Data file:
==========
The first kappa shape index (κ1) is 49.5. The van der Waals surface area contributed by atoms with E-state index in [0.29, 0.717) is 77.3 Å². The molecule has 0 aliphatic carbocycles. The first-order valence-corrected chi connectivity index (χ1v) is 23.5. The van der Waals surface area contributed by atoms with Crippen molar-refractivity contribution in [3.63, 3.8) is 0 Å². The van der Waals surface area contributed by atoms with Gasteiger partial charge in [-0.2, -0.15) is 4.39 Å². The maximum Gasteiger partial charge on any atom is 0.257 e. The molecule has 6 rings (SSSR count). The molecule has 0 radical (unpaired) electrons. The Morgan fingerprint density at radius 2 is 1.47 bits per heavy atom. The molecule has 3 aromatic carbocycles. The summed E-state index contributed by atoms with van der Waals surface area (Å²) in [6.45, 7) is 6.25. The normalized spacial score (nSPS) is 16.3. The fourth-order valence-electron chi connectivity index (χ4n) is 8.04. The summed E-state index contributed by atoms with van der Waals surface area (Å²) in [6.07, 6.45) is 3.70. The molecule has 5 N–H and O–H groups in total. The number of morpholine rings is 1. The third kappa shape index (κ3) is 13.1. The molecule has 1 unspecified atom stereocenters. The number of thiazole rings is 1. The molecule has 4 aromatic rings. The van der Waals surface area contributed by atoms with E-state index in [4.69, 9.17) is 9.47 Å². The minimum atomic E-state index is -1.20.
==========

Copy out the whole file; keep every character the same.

The first kappa shape index (κ1) is 49.5. The van der Waals surface area contributed by atoms with E-state index in [0.29, 0.717) is 77.3 Å². The molecule has 0 aliphatic carbocycles. The first-order valence-corrected chi connectivity index (χ1v) is 23.5. The van der Waals surface area contributed by atoms with Crippen molar-refractivity contribution in [3.63, 3.8) is 0 Å². The van der Waals surface area contributed by atoms with Gasteiger partial charge in [-0.2, -0.15) is 4.39 Å². The maximum Gasteiger partial charge on any atom is 0.257 e. The molecule has 6 rings (SSSR count). The molecule has 0 radical (unpaired) electrons. The Morgan fingerprint density at radius 2 is 1.47 bits per heavy atom. The molecule has 3 aromatic carbocycles. The summed E-state index contributed by atoms with van der Waals surface area (Å²) in [6.45, 7) is 6.25. The normalized spacial score (nSPS) is 16.3. The fourth-order valence-electron chi connectivity index (χ4n) is 8.04. The summed E-state index contributed by atoms with van der Waals surface area (Å²) in [6.07, 6.45) is 3.70. The molecule has 5 N–H and O–H groups in total. The number of morpholine rings is 1. The third kappa shape index (κ3) is 13.1. The molecule has 1 unspecified atom stereocenters. The number of thiazole rings is 1. The molecule has 4 aromatic rings. The van der Waals surface area contributed by atoms with E-state index in [4.69, 9.17) is 9.47 Å². The minimum atomic E-state index is -1.20.